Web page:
Skagway, Alaska, United States
Trip Start Jun 25, 2009
73Trip End Sep 10, 2009
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This morning's early rising reminded me of my childhood days when dad would call up the stairs, "All hands on deck!" Our carpool was scheduled to leave at 7:15 for our 8:00 a.m. cruise on the Skagway-Juneau Fjord Express Catamaran.
It was a rainy morning, and it seemed as though our "good weather luck" had run its course. Although we have encountered our share of rain on this trip, it always tended to clear up for our group excursions. In Skagway, we have not been so fortunate.
Our 65-foot, state-of-the-art, fast-hulled catamaran, the "Fjordland," was captained by an extremely able, young female captain
After departing Skagway, we headed south through Lynn Canal, the continent's longest and deepest glacial fjord. Lynn Canal stretches over 100 miles long and is over 2000 feet deep. The canal was rough and even though the boat ran smoothly over the choppy waters, we took a few big waves over the top. We stopped in Haines to pick up a couple of passengers, but the first-mate had difficulty tying up the lines when a hefty gust of wind caught the boat and tore the bow chock right out of the dock. Art saw everything as it was playing out and before the captain could even yell for someone to grab a line amidship, he had already done it. With a possible disaster diverted, and new passengers onboard, we headed to Juneau.
Marine life abounds in these waters, and a wildlife cruise, narrated by the captain, highlighted our morning voyage. We saw hanging glaciers, bald eagles, humpback whales and Dall porpoise as we were served a continental breakfast.
Upon arrival at the dock in Yankee Cove near Juneau, we boarded a motorcoach and relaxed while our driver took us for a scenic, winding, narrated drive through the coastal rain forest of Southeast Alaska to downtown Juneau. The bus dropped us off for about three hours of free time. We had planned, the night before, with John and Margaret, to treat ourselves to a meal of crablegs, so after visiting the local library to "take care of business," we headed to the Twisted Fish Company located next to Mount Roberts Tramway in the Taku Smokeries Building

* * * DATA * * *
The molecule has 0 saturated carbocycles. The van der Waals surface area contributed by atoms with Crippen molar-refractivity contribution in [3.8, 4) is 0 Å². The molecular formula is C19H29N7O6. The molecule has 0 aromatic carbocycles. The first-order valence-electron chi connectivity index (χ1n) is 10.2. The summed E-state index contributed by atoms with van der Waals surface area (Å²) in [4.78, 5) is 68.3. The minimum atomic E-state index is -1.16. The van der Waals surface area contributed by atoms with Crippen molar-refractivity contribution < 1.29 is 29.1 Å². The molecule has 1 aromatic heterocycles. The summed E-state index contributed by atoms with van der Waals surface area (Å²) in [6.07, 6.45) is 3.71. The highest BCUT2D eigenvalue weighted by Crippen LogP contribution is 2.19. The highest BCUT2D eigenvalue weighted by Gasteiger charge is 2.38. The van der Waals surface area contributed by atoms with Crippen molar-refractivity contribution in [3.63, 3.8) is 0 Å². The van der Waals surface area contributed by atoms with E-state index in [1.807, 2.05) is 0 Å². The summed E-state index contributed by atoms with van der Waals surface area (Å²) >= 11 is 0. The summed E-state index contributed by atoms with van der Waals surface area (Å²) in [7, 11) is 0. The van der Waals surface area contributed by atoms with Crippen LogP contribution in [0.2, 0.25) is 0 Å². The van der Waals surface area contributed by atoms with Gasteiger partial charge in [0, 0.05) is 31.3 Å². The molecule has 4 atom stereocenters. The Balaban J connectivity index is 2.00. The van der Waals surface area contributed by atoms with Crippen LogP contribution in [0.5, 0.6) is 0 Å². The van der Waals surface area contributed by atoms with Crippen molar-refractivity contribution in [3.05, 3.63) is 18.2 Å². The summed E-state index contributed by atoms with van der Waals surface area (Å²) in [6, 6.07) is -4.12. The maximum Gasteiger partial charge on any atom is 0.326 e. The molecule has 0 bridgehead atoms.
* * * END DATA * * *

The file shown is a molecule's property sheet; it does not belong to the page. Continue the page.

After a satisfying meal, we had time to walk the streets and visit some of the shops. We found a camera shop that sold extra large capacity batteries for my camcorder. We also spent some time in the gallery of enamel artist, Wm. Spear. I had already admired his work which is sold in some of the finer stores we had visited thoughout our travels and had purchased a couple of his pins and a zipper pull. We were fortunate enough to meet Mr. Spear and he signed the back of a new zipper pull that I bought named, "Blue Moon."
We all met back at the bus and our driver-guide continued our tour of the city, showing us the capitol building, the governor's mansion, and some of the neighborhoods before we headed to Mendenhall Glacier in the Tongass National Forest. Personally, I could have easily passed up this leg of the tour. On the walk to the visitor's center, the creeks with spawning salmon were pretty, but, seriously, how many times does one need to watch fish spawn 'til they die
and stare at old ice?
I was happy to find a CD about Jack London for my sister, Rita, in the gift shop, so the glacier trip wasn't a complete waste of time.
We reboarded the bus and were driven back to the "Fjordland" for our trip back to Skagway. We looked for more whales and other wildlife. Our snack on the way back was a bowl of seafood chowder.
I've been working on an address list that includes pictures of all of our caravaners. It is finally finished and we delivered them to everyone.